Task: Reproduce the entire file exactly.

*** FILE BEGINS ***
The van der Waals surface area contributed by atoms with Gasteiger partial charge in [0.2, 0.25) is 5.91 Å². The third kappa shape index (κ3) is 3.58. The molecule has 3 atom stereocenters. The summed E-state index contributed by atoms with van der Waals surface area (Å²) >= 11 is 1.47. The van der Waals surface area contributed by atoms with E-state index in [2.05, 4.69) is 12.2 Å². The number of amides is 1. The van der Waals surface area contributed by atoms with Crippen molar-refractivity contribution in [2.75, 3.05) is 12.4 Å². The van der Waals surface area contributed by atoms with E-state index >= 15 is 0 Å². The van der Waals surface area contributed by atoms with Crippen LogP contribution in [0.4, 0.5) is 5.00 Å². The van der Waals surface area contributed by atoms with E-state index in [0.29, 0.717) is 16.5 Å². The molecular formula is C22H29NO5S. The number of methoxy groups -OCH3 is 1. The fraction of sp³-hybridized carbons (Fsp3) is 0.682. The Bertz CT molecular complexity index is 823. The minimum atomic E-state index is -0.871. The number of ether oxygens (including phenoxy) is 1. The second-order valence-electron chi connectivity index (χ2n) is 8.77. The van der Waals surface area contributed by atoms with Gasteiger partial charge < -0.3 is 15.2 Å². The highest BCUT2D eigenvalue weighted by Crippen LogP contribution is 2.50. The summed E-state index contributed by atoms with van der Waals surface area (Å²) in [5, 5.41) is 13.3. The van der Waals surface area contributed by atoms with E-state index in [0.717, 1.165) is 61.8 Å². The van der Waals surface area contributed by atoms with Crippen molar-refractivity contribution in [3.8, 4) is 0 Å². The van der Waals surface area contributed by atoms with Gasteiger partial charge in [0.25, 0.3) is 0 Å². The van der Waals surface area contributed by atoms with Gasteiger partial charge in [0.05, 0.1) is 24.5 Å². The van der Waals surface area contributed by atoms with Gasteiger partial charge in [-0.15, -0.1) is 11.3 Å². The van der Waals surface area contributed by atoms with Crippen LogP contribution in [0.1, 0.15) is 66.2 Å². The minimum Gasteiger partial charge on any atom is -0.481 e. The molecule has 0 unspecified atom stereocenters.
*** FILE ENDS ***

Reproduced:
The van der Waals surface area contributed by atoms with Gasteiger partial charge in [0.2, 0.25) is 5.91 Å². The third kappa shape index (κ3) is 3.58. The molecule has 3 atom stereocenters. The summed E-state index contributed by atoms with van der Waals surface area (Å²) >= 11 is 1.47. The van der Waals surface area contributed by atoms with E-state index in [2.05, 4.69) is 12.2 Å². The number of amides is 1. The van der Waals surface area contributed by atoms with Crippen molar-refractivity contribution in [2.75, 3.05) is 12.4 Å². The van der Waals surface area contributed by atoms with E-state index >= 15 is 0 Å². The van der Waals surface area contributed by atoms with Crippen LogP contribution in [0.4, 0.5) is 5.00 Å². The van der Waals surface area contributed by atoms with E-state index in [0.29, 0.717) is 16.5 Å². The molecular formula is C22H29NO5S. The number of methoxy groups -OCH3 is 1. The fraction of sp³-hybridized carbons (Fsp3) is 0.682. The Bertz CT molecular complexity index is 823. The minimum atomic E-state index is -0.871. The number of ether oxygens (including phenoxy) is 1. The second-order valence-electron chi connectivity index (χ2n) is 8.77. The van der Waals surface area contributed by atoms with Gasteiger partial charge < -0.3 is 15.2 Å². The highest BCUT2D eigenvalue weighted by Crippen LogP contribution is 2.50. The summed E-state index contributed by atoms with van der Waals surface area (Å²) in [5, 5.41) is 13.3. The van der Waals surface area contributed by atoms with E-state index in [0.717, 1.165) is 61.8 Å². The van der Waals surface area contributed by atoms with Crippen molar-refractivity contribution in [3.8, 4) is 0 Å². The van der Waals surface area contributed by atoms with Gasteiger partial charge in [0.25, 0.3) is 0 Å². The van der Waals surface area contributed by atoms with Gasteiger partial charge in [0.05, 0.1) is 24.5 Å². The van der Waals surface area contributed by atoms with Gasteiger partial charge in [-0.15, -0.1) is 11.3 Å². The van der Waals surface area contributed by atoms with Crippen LogP contribution in [0.1, 0.15) is 66.2 Å². The minimum Gasteiger partial charge on any atom is -0.481 e. The molecule has 0 unspecified atom stereocenters.